Baltimore, MD -- If you've received an SBA loan application packet, the process for providing federal disaster assistance is placed on hold until the completed packet is returned.
Disaster recovery officials are urging Maryland residents who've applied for disaster help and have received a U.S. Small Business Administration (SBA) loan application to fill it out and return it as quickly as possible. The processing of some forms of disaster assistance-such as loans and certain grant referrals-stops until the completed packet is returned. If you don't return the packet, you are shutting off that further assistance without even learning what it might be.
"We want people to understand two things. One, if they complete the application and qualify for an SBA loan, they don't have to take it. And, two, if they don't think they'll qualify for a loan, they still need to fill out and return the application," says William Lokey, the federal official in charge of disaster recovery. "The submission of this form is the key to completing the assistance process."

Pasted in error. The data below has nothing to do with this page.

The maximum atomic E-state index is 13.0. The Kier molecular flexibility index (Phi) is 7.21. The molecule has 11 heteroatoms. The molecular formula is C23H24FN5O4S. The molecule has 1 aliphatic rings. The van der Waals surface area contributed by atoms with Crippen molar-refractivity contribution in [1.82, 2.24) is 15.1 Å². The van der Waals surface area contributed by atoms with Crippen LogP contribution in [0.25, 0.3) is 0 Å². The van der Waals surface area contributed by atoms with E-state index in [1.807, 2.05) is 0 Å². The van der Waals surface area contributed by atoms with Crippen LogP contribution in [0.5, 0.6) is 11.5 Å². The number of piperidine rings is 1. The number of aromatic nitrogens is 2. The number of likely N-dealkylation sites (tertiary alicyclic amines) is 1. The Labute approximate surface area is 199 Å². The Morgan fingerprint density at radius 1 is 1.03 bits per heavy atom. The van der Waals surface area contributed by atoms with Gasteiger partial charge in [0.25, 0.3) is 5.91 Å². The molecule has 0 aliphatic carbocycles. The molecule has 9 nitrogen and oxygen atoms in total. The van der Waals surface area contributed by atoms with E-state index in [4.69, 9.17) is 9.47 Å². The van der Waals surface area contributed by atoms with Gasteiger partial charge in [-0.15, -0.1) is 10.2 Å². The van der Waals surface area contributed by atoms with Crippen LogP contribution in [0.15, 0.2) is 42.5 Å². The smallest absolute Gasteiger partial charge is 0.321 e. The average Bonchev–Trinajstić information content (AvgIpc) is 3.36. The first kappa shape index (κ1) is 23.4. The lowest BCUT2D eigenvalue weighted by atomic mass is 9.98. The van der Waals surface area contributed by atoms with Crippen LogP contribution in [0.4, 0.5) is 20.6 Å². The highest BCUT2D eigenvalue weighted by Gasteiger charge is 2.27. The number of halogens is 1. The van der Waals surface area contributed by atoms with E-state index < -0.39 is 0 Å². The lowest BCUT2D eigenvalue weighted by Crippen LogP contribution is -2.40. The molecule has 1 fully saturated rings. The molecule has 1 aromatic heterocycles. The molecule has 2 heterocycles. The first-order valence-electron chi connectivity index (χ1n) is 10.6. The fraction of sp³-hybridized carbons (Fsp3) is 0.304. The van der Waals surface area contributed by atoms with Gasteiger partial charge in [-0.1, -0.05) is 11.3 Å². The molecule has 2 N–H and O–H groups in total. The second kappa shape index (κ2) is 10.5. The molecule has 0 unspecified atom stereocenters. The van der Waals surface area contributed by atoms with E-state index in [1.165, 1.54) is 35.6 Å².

If you have misplaced your SBA loan packet, you can have it replaced by visiting a Disaster Recovery Center, by calling the FEMA helpline, or by calling the SBA directly at (800) 659-2955.
If you have questions about the SBA forms or the status of your disaster assistance
application, or if you haven't yet applied for aid, you can call the U.S. Department
of Homeland Security's Federal Emergency Management Agency toll-free registration
and helpline number at 1-800-621-FEMA (3362) or for the speech or hearing impaired
TTY 1-800-462-7585. The deadline to apply for help is
November 18, 2003.
On March 1, 2003, FEMA became part of the U.S. Department of Homeland Security. FEMA's continuing mission within the new department is to lead the effort to prepare the nation for all hazards and effectively manage federal response and recovery efforts following any national incident. FEMA also initiates proactive mitigation activities, trains first responders, and manages Citizen Corps, the National Flood Insurance Program and the U.S. Fire Administration.